Justice CommitteeWritten evidence from Dr. Rodger Patrick
The provisions of the Freedom of Information Act 2000 were utilised to access the evidence to substantiate the Doctoral Study, and subsequent academic articles, on the impact of Performance Management on the Police Service in England and Wales. Reflections on the experience of using the legislation as an academic device are outlined in the submission, as are examples of the type of information disclosed. It was established that the Act was a powerful means of accessing information with the potential to facilitate greater accountability. However, on its own it cannot ensure reform and further legislation may be necessary to realise its overarching objectives.
1. Rationale for utilising the Freedom of Information Act (FOI) as a research tool
1.1 Participant observations as a Chief Inspector in the West Midlands Police had identified “gaming” behaviour as an unintended consequence of Performance Management introduced as a means of improving Police governance and accountability. However earlier disclosures of similar perverse behaviours by practitioners (Young 1991) had been unable to establish an empirical pattern and was weakened by a lack of corroboration. The Police Federation had also responded to their members’ concerns by highlighting “gaming” behaviours at their national conference in 2007 but were accused by the then Policing Minister Tony McNulty of “over-egging the cake”. The introduction of the Freedom of Information Act provided a means of accessing unpublished documents and detailed official statistics, thus addressing these methodological limitations.
1.2 Observations had identified four distinct categories of perverse behaviours designed to improve performance by unethical means, or give the false impression performance had improved. Such behaviours are referred to colloquially as “fiddling the figures”, “cooking the books” or “good housekeeping”. In the academic literature they are referred to as “gaming” behaviour and there is a body of theory on the subject (De Bruijn 2001 2007, Le Grand 2003 and Bevan & Hood 2006)
1.3 The four categories of “gaming” behaviours identified are defined as follows:
Cuffing: The under-recording of reported crimes, the term being derived from the magician’s art of making objects disappear up the sleeve or cuff (Young 1991).
Nodding: This involves collusion between officers and suspects to admit to large numbers of offences, usually whilst in prison after sentence, in return for favours such as reduced sentences, access to partners, drugs or alcohol. The term is used to describe the act of a prisoner pointing out or “nodding” at locations where they claim to have committed offences. (Wilson et al 2001:63)
Skewing: This involves moving resources from areas of activity which are not subject to performance measures in order to improve performance in areas that are monitored for control purposes (Rogerson 1995).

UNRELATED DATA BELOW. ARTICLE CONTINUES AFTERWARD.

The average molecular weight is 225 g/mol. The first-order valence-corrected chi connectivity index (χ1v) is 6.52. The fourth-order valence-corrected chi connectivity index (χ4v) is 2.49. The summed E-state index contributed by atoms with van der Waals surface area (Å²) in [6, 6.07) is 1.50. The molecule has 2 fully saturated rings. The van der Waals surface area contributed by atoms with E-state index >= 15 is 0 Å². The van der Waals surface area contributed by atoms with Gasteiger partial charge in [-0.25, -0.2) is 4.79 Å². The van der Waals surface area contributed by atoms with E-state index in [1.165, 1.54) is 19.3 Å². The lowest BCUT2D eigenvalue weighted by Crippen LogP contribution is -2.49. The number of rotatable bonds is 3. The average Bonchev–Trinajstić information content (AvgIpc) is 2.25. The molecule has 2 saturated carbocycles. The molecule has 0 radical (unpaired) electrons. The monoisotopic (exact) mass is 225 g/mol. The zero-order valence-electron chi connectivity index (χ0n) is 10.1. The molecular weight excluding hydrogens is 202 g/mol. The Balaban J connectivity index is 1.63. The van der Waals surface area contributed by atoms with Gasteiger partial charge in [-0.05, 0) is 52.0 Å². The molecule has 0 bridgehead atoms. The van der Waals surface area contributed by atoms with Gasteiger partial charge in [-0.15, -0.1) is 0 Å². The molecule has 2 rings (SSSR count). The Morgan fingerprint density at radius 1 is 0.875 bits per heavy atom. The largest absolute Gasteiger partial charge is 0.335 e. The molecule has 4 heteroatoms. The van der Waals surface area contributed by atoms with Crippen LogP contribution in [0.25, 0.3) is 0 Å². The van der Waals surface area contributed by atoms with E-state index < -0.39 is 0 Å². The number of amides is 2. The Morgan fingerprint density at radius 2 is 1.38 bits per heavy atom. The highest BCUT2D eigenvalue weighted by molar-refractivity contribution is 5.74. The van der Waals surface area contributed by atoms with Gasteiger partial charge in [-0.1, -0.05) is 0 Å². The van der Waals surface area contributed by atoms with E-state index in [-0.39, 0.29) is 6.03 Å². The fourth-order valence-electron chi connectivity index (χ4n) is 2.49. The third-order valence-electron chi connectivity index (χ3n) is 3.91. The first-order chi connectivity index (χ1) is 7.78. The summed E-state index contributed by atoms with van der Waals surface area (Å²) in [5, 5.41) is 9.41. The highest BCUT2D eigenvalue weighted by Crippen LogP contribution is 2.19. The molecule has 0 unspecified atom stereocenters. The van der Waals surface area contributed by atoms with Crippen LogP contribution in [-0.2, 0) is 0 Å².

Stitching: This includes a variety of malpractices designed to enhance the strength of the evidence against a suspect in order to ensure the desired criminal justice outcome. Fabricating evidence or stitching someone up are forms of this behaviour.
1.4 All of these “gaming” behaviours were operating in the West Midlands Police during the period 1996 to 1999 and had a major impact on the force’s performance (Patrick 2004, 2009 2011 2012a 2012b). In combination they can be regarded as a “perverse policing model”. The statistical profile of the force during this period provided a template for identifying similar practices in other forces.
1.5 Various “events”, some in response to the behaviours being uncovered by regulators or specific incidents which had the potential to become scandals, had resulted in the force conducting reviews of the concerning behaviours. The resulting documentation, much of which was completed prior to the introduction of the Freedom of Information Act (FOI), was never intended for public consumption. However when presented with a FOI request, the force released the documents. Many of these reports quantified the scale of the behaviours and by supplementing this information with analysis of national performance data it was possible to calculate the extent to which “gaming” behaviour distorted results.
2. Use of the FOI Act to conduct an academic survey
2.1 The introduction of a False Reporting Policy in the West Midlands Police in 2004 corresponded with a marked reduction in reported crime. It was argued that this represented a return to an evidential crime recording standard and the associated “cuffing” (Patrick 2011). This demonstrated a flaw in the National Crime Recording Standard introduced in April 2002 with the stated objective of standardising crime recording procedures and eliminating such distortions. In order to establish if other forces had experienced similar reductions, when they introduced such a policy, all forces in England and Wales were sent a questionnaire under the provisions of the Act asking them to supply copies of any false reporting policy.
2.2 They were also asked to provide any analytical assessment of the problem of false reporting completed under the National Intelligence Model (NIM) and any Impact Assessment completed on the policy under the provisions of the Race Relations (Amendment) Act. It was hoped the National Intelligence Model assessment would quantify the scale of the potential threat from what was believed to be the bogus reporting of crime in pursuit of fraudulent insurance claims. The Impact Assessments should have been completed as the re-introduction of greater discretion into the crime recording process could be influenced by officer bias. Again some quantifiable results were being sought.